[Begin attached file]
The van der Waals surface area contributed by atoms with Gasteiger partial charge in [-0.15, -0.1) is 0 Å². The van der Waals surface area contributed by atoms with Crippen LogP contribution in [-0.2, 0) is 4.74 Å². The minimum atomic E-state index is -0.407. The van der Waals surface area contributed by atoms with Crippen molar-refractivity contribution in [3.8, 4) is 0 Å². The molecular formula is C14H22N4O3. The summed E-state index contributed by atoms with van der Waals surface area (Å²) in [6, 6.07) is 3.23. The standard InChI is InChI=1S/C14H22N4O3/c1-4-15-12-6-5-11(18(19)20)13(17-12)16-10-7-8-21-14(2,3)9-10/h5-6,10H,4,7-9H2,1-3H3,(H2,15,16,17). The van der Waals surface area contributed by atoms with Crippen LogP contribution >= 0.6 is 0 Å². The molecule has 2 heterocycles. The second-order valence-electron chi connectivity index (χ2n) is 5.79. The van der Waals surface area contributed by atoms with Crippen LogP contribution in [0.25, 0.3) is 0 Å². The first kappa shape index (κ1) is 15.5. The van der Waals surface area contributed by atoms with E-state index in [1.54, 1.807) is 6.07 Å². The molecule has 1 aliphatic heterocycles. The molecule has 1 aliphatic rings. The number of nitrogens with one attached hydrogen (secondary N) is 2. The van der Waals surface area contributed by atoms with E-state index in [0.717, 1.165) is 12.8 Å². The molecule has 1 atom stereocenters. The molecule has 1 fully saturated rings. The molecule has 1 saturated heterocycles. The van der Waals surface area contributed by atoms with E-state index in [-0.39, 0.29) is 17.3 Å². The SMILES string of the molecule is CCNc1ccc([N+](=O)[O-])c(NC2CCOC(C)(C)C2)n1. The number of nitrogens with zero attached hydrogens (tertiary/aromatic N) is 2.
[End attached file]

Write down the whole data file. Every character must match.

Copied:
The van der Waals surface area contributed by atoms with Gasteiger partial charge in [-0.15, -0.1) is 0 Å². The van der Waals surface area contributed by atoms with Crippen LogP contribution in [-0.2, 0) is 4.74 Å². The minimum atomic E-state index is -0.407. The van der Waals surface area contributed by atoms with Crippen molar-refractivity contribution in [3.8, 4) is 0 Å². The molecular formula is C14H22N4O3. The summed E-state index contributed by atoms with van der Waals surface area (Å²) in [6, 6.07) is 3.23. The standard InChI is InChI=1S/C14H22N4O3/c1-4-15-12-6-5-11(18(19)20)13(17-12)16-10-7-8-21-14(2,3)9-10/h5-6,10H,4,7-9H2,1-3H3,(H2,15,16,17). The van der Waals surface area contributed by atoms with Crippen LogP contribution >= 0.6 is 0 Å². The molecule has 2 heterocycles. The second-order valence-electron chi connectivity index (χ2n) is 5.79. The van der Waals surface area contributed by atoms with Crippen LogP contribution in [0.25, 0.3) is 0 Å². The first kappa shape index (κ1) is 15.5. The van der Waals surface area contributed by atoms with E-state index in [1.54, 1.807) is 6.07 Å². The molecule has 1 aliphatic heterocycles. The molecule has 1 aliphatic rings. The number of nitrogens with one attached hydrogen (secondary N) is 2. The van der Waals surface area contributed by atoms with E-state index in [0.717, 1.165) is 12.8 Å². The molecule has 1 atom stereocenters. The molecule has 1 fully saturated rings. The molecule has 1 saturated heterocycles. The van der Waals surface area contributed by atoms with E-state index in [-0.39, 0.29) is 17.3 Å². The SMILES string of the molecule is CCNc1ccc([N+](=O)[O-])c(NC2CCOC(C)(C)C2)n1. The number of nitrogens with zero attached hydrogens (tertiary/aromatic N) is 2.